Covering the Front and Back Pages of the Newspaper
September 6, 2004
POLITICS: Beyond The Pale
The NY Daily News reports that an independent pro-Bush group, "MoveOnForAmerica[, ]led by GOP political consultant Stephen Marks", is preparing to run two controversial ads. The first targets the Democrats' embrace of Al Sharpton:
Fair enough - it's one thing for a party to put a Jesse Jackson or a Pat Robertson on stage, but giving Sharpton a prime-time slot and a nod in Kerry's acceptance speech . . . well, if the GOP did the same for David Duke, they'd deserve what they got. Of course, this is of dubious political wisdom, since the media will want to spin this as playing the race card (as opposed to the racist card) in ways they didn't when the NAACP ran those infamous ads against Bush in 2000. Which is bad; Bush has gone out of his way to avoid racial division, and is banking on Kerry having problems matching Al Gore's turnout of black voters in 2000.
The second ad is just bad:
Which might be a fair point, except the Horton-furlough case didn't happen while Kerry was Dukakis' Lieutenant Governor. Instead, the 'hook' is this:
When Reissfelder was captured three years later, he tried to grab a cop's gun. The ad says he tried to shoot a police officer and pleaded guilty to that, but didn't serve his 15-year sentence.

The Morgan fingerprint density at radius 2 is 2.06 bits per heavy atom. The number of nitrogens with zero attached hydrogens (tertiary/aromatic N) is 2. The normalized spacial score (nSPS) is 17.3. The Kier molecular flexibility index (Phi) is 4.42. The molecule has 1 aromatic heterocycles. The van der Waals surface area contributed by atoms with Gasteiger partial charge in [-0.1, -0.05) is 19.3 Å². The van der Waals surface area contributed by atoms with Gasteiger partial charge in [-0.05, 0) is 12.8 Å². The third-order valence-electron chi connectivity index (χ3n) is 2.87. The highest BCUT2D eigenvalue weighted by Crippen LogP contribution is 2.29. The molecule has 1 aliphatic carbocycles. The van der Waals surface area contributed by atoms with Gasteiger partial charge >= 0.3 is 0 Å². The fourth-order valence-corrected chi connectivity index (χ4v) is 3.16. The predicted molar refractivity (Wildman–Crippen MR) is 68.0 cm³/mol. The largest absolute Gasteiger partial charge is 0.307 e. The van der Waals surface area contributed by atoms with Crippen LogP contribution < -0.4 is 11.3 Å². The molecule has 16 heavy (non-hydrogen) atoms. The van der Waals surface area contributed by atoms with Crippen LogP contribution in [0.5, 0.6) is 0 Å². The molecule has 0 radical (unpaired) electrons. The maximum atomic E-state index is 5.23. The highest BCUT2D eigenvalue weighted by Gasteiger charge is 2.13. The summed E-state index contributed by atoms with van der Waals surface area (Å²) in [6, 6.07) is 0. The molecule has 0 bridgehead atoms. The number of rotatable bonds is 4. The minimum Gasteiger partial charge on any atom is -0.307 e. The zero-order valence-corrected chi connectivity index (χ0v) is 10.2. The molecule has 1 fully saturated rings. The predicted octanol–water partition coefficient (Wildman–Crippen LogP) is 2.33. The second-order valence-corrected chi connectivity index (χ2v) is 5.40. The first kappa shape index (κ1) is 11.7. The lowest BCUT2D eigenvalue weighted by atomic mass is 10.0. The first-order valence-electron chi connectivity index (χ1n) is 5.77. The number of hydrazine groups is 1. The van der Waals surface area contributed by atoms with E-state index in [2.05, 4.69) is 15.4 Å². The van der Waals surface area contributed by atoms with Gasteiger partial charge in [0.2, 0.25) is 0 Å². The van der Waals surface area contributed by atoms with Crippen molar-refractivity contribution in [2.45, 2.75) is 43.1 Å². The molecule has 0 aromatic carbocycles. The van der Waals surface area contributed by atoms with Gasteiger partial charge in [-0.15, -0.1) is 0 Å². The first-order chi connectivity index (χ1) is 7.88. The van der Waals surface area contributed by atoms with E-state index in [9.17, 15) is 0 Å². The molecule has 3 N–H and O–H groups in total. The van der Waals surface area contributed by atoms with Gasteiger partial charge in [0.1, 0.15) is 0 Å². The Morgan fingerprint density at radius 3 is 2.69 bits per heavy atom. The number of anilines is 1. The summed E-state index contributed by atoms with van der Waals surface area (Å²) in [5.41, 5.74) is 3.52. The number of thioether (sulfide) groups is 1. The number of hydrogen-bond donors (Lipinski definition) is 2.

His sentence, however, had nothing to do with the case that Kerry worked on with his law partner, Roanne Sragow, who was the lead attorney.
Sragow had been assigned by a judge to look into Reissfeld's '67 murder conviction - which turned out to be wrongful.
The ad admits he was cleared but calls him a "would-be cop killer," and points out Kerry was Dukakis' lieutenant governor.
This is precisely the sort of thing that Judge Frank Easterbrook has rightly decried when the Democrats have done it in judicial confirmation hearings:
It is bad enough to assume that a scholar who writes an article opposing rent control would automatically think as a judge that rent control is unconstitutional--the subjects are unrelated--but terrible to assume that a lawyer who (say) represents persons accused of committing securities fraud would then favor securities fraud while on the bench. Nonsense. Ex-prosecutors on the bench acquit defendants; former defense lawyers appointed to the bench convict defendants; proponents of public support for religious instruction still apply the Establishment Clause after appointment; and so on. There is a nasty side effect of condemning the lawyer on the client's account: ambitious lawyers will shy away from representing controversial clients. And as almost any cause or client can be depicted as controversial from some perspective... Do we really want this?
It's true that some clients are so vile they don't deserve a distinguished attorney's best efforts; I could imagine people I would refuse to represent. But the fact is, we shouldn't punish Kerry for representing a criminal defendant - especially when the guy may have been innocent and especially when it was his partner's client. And, of course, invocation of Horton's name will blunt the effect of the first ad, which at least seeks to make a legitimate issue of someone the Democrats should have denounced a long time ago.